Preliminary Survey of Antibiotic-Resistant Fecal Indicator
Bacteria and Pathogenic Escherichia coli from River-Water Samples Collected in Oakland County, Mich.,
A preliminary study was done in Oakland County, Michigan,
to determine the concentration of fecal indicator bacteria (fecal coliform
bacteria and enterococci), antibiotic resistance patterns of these two groups,
and the presence of potentially pathogenic Escherichia
coli (E. coli).
For selected sites, specific members of these groups [E. coli, Enterococcus faecium (E. faecium) and Enterococcus faecalis (E. faecalis)] were isolated and tested
for levels of resistance to specific antibiotics used to treat human infections
by pathogens in these groups and for their potential to transfer these
resistances. In addition, water samples from all sites were tested for
indicators of potentially pathogenic E.
coli by three assays: a growth-based assay for
sorbitol-negative E. coli,
an immunological assay for E. coli
O157, and a molecular assay for three virulence and two serotype genes. Samples
were also collected from two non-urbanized sites outside of Oakland County.
Results from the urbanized Oakland
County area were compared
to those from these two non-urbanized sites.
Fecal indicator bacteria concentrations exceeded State
of Michigan recreational water-quality
standards and (or) recommended U.S. Environmental Protection Agency (USEPA)
standards in samples from all but two Oakland County
sites. Multiple-antibiotic-resistant fecal coliform bacteria were found at all
sites, including two reference sites from outside the county. Two sites (Stony
Creek and Paint Creek) yielded fecal coliform isolates resistant to all tested
antibiotics. Patterns indicative of extended-spectrum- -lactamase
(ESBL)-producing fecal coliform bacteria were found at eight sites in Oakland County
and E. coli resistant to
clinically significant antibiotics were recovered from the River Rouge, Clinton River, and Paint Creek.
Vancomycin-resistant presumptive enterococci were found at six sites in Oakland County and were not found at the
reference sites. Evidence of acquired antibiotic resistances was detected in bacteria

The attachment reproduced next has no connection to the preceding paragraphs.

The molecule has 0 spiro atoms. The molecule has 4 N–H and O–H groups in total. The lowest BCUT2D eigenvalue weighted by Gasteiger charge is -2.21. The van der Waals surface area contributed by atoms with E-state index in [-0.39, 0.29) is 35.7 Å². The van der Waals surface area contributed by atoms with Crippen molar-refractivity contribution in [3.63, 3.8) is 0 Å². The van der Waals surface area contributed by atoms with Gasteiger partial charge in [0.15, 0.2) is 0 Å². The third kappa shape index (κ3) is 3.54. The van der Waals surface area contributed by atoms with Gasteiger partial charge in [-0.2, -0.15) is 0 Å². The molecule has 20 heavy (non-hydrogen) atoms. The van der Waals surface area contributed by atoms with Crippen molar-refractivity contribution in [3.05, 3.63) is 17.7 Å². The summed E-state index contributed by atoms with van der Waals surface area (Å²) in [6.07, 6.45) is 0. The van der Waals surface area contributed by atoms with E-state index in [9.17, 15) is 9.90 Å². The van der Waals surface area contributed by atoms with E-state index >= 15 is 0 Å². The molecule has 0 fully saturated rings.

from multiple sites in Oakland
County but not detected
in bacteria from the reference sites. Integrons capable of transferring
resistance were detected in isolates from the River Rouge and Clinton River.
E. faecium and identified
in samples collected from Kearsley Creek and Evans Ditch were resistant to high
levels of vancomycin and carried transferable genes responsible for resistance.
Several sites in Oakland County
had indicators of pathogenic E. coli
in August and (or) September 2003. Two samples from the Clinton River
in August tested positive for all three E.
coli O157 tests. Both the August and September samples from one
River Rouge site were positive for the immunological and molecular assay for E. coli O157. A combination of virulence
genes commonly associated with human illness was detected at five sites in
August and seven sites in September. Antibiotic-resistance profiles of clinical
concern along with genes capable of transferring the resistance were found at
several sites throughout Oakland
County; samples from many
of these sites also contained potentially pathogenic E. coli.
L.R., Duris, J.W., Aichele, S.S., 2005, Preliminary Survey of
Antibiotic-Resistant Fecal Indicator Bacteria and Pathogenic Escherichia coli
from River-Water Samples Collected in Oakland County, Mich., 2003: Date Posted:
July 27, 2005, U.S. Geological Survey Scientific Investigations Report
2005-5058, 34 p.
Make all Michigan's waters fishable and swimmable. –RJ.